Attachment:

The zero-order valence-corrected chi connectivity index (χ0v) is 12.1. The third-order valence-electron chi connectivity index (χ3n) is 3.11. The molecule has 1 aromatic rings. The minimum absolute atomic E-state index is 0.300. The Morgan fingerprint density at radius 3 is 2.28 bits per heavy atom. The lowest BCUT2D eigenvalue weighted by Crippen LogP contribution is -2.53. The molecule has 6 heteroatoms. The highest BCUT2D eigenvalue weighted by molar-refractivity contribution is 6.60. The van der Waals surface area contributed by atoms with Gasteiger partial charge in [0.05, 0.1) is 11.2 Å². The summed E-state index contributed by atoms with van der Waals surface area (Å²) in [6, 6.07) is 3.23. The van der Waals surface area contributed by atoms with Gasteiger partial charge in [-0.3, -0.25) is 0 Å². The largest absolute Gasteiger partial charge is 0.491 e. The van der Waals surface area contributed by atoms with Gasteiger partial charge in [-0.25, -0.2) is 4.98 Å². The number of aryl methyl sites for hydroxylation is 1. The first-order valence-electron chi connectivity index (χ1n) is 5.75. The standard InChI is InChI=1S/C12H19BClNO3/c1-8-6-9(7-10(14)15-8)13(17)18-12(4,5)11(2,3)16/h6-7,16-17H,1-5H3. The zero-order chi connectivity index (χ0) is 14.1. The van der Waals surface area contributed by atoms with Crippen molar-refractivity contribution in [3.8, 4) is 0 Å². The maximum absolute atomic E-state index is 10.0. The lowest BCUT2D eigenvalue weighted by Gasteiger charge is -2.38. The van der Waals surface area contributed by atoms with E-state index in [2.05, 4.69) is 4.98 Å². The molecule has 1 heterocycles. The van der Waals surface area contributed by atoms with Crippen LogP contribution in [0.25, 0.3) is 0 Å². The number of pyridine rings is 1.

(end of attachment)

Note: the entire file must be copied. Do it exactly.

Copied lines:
The zero-order valence-corrected chi connectivity index (χ0v) is 12.1. The third-order valence-electron chi connectivity index (χ3n) is 3.11. The molecule has 1 aromatic rings. The minimum absolute atomic E-state index is 0.300. The Morgan fingerprint density at radius 3 is 2.28 bits per heavy atom. The lowest BCUT2D eigenvalue weighted by Crippen LogP contribution is -2.53. The molecule has 6 heteroatoms. The highest BCUT2D eigenvalue weighted by molar-refractivity contribution is 6.60. The van der Waals surface area contributed by atoms with Gasteiger partial charge in [0.05, 0.1) is 11.2 Å². The summed E-state index contributed by atoms with van der Waals surface area (Å²) in [6, 6.07) is 3.23. The van der Waals surface area contributed by atoms with Gasteiger partial charge in [-0.3, -0.25) is 0 Å². The largest absolute Gasteiger partial charge is 0.491 e. The van der Waals surface area contributed by atoms with Gasteiger partial charge in [-0.25, -0.2) is 4.98 Å². The number of aryl methyl sites for hydroxylation is 1. The first-order valence-electron chi connectivity index (χ1n) is 5.75. The standard InChI is InChI=1S/C12H19BClNO3/c1-8-6-9(7-10(14)15-8)13(17)18-12(4,5)11(2,3)16/h6-7,16-17H,1-5H3. The zero-order chi connectivity index (χ0) is 14.1. The van der Waals surface area contributed by atoms with Crippen molar-refractivity contribution in [3.8, 4) is 0 Å². The maximum absolute atomic E-state index is 10.0. The lowest BCUT2D eigenvalue weighted by Gasteiger charge is -2.38. The van der Waals surface area contributed by atoms with E-state index in [2.05, 4.69) is 4.98 Å². The molecule has 1 heterocycles. The van der Waals surface area contributed by atoms with Crippen LogP contribution in [0.25, 0.3) is 0 Å². The number of pyridine rings is 1.